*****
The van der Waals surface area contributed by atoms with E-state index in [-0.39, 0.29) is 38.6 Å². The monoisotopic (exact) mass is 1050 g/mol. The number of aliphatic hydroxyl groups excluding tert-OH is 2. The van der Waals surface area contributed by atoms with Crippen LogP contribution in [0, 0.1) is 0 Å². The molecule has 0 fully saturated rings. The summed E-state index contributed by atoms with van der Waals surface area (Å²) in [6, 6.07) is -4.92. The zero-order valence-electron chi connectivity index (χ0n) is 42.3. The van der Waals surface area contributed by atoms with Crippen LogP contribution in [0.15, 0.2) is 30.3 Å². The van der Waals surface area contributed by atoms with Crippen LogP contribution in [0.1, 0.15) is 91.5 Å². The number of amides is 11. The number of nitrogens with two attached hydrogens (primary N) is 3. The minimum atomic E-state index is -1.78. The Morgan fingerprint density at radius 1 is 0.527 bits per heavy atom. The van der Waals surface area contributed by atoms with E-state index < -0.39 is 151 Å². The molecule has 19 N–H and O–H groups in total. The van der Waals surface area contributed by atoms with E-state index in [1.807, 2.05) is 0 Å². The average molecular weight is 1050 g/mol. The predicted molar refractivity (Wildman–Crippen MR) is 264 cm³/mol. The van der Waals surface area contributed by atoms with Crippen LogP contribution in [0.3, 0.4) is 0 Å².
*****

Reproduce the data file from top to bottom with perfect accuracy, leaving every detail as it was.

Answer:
The van der Waals surface area contributed by atoms with E-state index in [-0.39, 0.29) is 38.6 Å². The monoisotopic (exact) mass is 1050 g/mol. The number of aliphatic hydroxyl groups excluding tert-OH is 2. The van der Waals surface area contributed by atoms with Crippen LogP contribution in [0, 0.1) is 0 Å². The molecule has 0 fully saturated rings. The summed E-state index contributed by atoms with van der Waals surface area (Å²) in [6, 6.07) is -4.92. The zero-order valence-electron chi connectivity index (χ0n) is 42.3. The van der Waals surface area contributed by atoms with Crippen LogP contribution in [0.15, 0.2) is 30.3 Å². The van der Waals surface area contributed by atoms with Crippen LogP contribution in [0.1, 0.15) is 91.5 Å². The number of amides is 11. The number of nitrogens with two attached hydrogens (primary N) is 3. The minimum atomic E-state index is -1.78. The Morgan fingerprint density at radius 1 is 0.527 bits per heavy atom. The van der Waals surface area contributed by atoms with E-state index < -0.39 is 151 Å². The molecule has 19 N–H and O–H groups in total. The van der Waals surface area contributed by atoms with E-state index in [1.807, 2.05) is 0 Å². The average molecular weight is 1050 g/mol. The predicted molar refractivity (Wildman–Crippen MR) is 264 cm³/mol. The van der Waals surface area contributed by atoms with Crippen LogP contribution in [0.3, 0.4) is 0 Å².